Forum

Problems at work

Has anyone experienced problems at work with how others treat you due to your MS? I was being bullied at the library I worked at and so was moved to a new one. Three months into the new branch and I seem to be ‘irritating’ and ‘annoying’ two members of staff. The bullying is starting all over again. I don’t know if it is due to by cognitive problems, maybe behavioral problems I am unaware of, or what us going on? Why does this keep happening to me? Anyone else exoeriencing the same thing?

Hi Lyn,

I think your post maybe got delayed in the moderation queue, so seems to have moved straight to Page 2, without ever appearing on Page 1. Bumping it up again for you!

Do you think the bullying might simply be because you are new? If a newcomer moves into an already established group, they might not easily be accepted. Do you think the others might see you as pinching their work, or trying to muscle in in some way? I’m assuming they don’t know anything about your MS?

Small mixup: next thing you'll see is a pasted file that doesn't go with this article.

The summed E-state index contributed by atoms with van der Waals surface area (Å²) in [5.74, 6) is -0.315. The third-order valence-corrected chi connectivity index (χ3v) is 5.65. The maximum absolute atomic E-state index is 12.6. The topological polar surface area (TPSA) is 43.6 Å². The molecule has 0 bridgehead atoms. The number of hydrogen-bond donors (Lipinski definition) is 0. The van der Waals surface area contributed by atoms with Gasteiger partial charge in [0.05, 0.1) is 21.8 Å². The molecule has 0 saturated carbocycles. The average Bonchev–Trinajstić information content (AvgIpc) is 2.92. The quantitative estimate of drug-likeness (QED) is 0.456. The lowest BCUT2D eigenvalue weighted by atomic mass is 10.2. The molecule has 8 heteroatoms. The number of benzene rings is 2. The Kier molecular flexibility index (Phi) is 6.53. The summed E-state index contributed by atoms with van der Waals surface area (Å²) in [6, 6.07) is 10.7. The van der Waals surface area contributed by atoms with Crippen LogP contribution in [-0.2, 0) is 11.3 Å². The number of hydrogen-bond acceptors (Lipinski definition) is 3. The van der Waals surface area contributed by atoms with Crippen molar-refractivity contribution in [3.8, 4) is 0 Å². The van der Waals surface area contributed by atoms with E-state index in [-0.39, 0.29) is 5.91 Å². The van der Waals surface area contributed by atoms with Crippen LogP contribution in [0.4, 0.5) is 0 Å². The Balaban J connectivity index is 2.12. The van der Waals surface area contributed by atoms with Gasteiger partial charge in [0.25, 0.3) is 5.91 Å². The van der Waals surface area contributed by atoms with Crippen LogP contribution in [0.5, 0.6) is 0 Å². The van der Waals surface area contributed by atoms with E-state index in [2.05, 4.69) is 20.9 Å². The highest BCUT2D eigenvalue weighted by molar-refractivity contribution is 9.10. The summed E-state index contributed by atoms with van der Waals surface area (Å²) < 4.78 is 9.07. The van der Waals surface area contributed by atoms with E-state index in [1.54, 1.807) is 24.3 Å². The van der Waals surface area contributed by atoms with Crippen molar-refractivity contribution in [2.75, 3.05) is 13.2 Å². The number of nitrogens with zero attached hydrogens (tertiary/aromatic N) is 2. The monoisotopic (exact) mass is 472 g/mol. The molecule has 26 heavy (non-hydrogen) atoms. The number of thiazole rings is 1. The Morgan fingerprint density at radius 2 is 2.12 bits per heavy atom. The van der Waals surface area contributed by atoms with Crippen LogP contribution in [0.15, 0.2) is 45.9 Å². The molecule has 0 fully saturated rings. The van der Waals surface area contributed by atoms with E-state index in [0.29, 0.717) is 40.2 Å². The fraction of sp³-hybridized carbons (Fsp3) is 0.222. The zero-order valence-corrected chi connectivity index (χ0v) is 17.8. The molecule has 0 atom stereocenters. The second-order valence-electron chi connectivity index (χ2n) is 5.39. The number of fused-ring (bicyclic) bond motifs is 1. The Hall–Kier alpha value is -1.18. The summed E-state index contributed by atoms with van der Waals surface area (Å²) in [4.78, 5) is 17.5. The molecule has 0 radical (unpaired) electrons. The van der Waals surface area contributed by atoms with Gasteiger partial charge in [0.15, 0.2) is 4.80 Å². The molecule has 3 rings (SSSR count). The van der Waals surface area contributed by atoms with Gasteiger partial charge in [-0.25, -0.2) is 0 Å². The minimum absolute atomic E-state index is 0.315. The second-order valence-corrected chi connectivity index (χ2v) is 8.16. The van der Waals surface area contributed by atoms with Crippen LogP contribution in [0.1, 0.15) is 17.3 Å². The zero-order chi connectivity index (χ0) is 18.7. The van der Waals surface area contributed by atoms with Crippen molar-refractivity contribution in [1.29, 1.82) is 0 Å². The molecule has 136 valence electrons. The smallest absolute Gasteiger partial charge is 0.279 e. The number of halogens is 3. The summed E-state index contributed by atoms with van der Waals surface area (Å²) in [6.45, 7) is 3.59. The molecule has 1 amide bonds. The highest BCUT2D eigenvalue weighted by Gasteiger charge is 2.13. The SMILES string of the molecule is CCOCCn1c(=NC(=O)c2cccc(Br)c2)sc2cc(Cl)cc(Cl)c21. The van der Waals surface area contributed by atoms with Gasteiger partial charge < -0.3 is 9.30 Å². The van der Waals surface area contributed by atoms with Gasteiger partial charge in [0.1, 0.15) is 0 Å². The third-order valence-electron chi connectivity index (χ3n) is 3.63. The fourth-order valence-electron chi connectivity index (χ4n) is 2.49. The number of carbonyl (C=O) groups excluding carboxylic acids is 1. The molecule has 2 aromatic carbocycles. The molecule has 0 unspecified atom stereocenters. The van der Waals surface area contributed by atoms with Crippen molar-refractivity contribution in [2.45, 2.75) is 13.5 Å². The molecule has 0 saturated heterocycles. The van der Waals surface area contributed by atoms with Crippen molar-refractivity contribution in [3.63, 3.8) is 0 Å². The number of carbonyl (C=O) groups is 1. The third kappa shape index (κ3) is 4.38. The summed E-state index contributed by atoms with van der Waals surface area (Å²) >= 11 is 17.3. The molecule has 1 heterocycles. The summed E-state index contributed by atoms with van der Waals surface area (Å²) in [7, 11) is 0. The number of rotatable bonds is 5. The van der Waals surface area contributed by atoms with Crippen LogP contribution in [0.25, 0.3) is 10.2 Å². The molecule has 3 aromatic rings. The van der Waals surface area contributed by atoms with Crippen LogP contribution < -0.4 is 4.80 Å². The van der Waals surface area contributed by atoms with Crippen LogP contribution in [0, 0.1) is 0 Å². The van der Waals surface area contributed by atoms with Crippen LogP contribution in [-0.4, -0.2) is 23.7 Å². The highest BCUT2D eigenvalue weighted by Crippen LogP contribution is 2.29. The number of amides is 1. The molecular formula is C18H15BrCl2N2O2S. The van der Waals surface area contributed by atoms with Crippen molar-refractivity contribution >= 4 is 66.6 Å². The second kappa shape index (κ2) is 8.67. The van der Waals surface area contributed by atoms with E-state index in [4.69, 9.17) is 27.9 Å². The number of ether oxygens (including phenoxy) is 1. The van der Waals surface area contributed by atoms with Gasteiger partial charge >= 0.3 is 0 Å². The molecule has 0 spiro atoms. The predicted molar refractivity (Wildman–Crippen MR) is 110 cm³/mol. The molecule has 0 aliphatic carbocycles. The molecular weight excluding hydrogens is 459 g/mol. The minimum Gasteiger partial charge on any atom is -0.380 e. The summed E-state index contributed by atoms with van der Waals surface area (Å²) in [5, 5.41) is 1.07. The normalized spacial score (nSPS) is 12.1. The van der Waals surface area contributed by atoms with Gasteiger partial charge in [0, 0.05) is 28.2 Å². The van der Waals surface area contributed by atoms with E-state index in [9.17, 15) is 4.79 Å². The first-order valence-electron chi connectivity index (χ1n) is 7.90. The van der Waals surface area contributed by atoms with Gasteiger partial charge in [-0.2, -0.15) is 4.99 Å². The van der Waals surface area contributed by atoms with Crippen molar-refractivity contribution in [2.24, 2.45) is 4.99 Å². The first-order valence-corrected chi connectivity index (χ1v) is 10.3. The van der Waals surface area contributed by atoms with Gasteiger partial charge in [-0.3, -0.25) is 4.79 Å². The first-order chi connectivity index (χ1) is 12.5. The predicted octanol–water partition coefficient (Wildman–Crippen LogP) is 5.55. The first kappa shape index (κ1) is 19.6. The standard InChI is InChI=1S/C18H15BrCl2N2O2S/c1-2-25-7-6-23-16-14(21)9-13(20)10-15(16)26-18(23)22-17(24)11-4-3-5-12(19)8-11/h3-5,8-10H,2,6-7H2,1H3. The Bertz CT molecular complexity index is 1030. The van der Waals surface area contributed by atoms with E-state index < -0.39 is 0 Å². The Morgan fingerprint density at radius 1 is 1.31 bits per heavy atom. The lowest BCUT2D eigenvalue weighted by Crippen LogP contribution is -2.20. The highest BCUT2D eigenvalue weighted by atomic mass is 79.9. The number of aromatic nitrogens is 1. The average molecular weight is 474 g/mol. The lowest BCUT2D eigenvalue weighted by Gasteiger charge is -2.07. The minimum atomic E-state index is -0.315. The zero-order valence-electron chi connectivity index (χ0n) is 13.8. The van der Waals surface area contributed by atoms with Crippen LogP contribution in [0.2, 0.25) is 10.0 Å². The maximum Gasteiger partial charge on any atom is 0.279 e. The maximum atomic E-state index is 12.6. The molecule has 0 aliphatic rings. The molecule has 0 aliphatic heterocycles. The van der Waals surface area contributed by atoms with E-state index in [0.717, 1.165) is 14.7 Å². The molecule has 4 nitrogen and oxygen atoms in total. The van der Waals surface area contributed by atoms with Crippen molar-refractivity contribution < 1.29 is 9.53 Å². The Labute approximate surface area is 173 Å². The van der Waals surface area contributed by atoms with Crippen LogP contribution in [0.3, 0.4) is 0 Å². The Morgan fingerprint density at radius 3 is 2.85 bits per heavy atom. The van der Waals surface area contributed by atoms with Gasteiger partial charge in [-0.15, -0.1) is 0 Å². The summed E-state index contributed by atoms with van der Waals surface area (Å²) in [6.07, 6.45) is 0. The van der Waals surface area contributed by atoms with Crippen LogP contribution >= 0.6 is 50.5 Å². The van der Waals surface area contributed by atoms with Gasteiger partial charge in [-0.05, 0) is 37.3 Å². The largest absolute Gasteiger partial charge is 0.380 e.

Or do you think they might have got wind of what happened at the other branch? I’m not saying that would excuse their behaviour, but might they be a bit peeved if they view it that they’ve been forced to take on someone who was already at odds with colleagues at another branch?

Do you have anyone you can trust (a good friend) who would be able to tell you gently but honestly, if she thought there were any cognitive or behavioural issues that could be causing friction at work? Do you think you might be slow with the work? I’m not working at the moment, but I know that I was! I think I could still do everything to a decent standard, but my output fell quite dramatically. But my colleagues knew I was ill. If, like me, you are just not getting through work at the same rate, but your colleagues know nothing of your illness, do you think they might suspect you of slacking? Or are you needing a lot of time off? Again, if they don’t know the background, they may assume this shows lack of commitment…

Have you had any feedback from supervisors about your work? Anything to indicate any problems with quality or quantity? Or ARE the “bullies” your supervisors?

Tina

x

Hi Lyn